Shopping Cart

Your cart is currently empty.

Paint Booths in the Twentieth Century

“You can have any color you want, as long as it’s black.” – Henry Ford

WARNING:  Your paint booth may not be as safe as you think!

Have you ever wondered how they painted cars way back when? or if they painted cars? All cars seemed to be black, and I guess I never thought much about when people started painting their cars in body shops. So, I started my online quest to find something from the past in the car painting industry.  I found this old photo at www.shorpy.com and I think it’s super cool.

1926 paint booth

I love the cool old newspaper on the car’s windshield, a very economical way to paint! I couldn’t help but notice all the safety issues, or lack there of! No one is wearing a mask, the light hanging from the ceiling has a loose wire, there isn’t any ventilation and that huge oil puddle on the floor! Oh my! Back then there wasn’t an OSHA checking in on them or regulations to keep workers safe. If you didn’t want to die from paint fumes, you didn’t paint…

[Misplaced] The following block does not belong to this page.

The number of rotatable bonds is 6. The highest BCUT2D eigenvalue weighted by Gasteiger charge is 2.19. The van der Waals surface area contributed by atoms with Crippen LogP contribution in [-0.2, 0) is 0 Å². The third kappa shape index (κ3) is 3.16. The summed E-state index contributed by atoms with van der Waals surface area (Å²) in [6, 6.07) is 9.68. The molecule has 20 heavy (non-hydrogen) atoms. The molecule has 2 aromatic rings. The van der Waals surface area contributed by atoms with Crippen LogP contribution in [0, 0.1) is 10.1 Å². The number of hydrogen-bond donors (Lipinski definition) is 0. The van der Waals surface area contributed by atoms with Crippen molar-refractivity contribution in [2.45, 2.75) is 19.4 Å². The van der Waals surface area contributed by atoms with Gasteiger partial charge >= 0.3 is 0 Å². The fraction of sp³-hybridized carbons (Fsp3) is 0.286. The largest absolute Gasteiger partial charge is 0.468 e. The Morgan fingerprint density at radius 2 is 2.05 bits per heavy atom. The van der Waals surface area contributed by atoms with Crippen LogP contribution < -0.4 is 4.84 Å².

Do any of these practices sound familiar? There are still guys out there using Homemade Paint Booths and using their garage. Thank goodness that we have better, smarter and safer ways to paint today! Ask us how you can paint in one of our paint booths in just 7-10 days!

Monitor & protect your booth 24-hours a day

For anyone who has ever visited our blog, you have already seen a lot of posts about safety. It’s something we take very seriously in the business we’re in…. and we’re hoping you do too.

We KNOW just how dangerous mixing rooms and commercial paint spray booths can be! They comprise of highly flammable liquids, which creates an environment where fire is always a threat. Fumes accumulate, chemicals leak or spill…. if any ignition source is introduced it becomes a potentially devastating combination.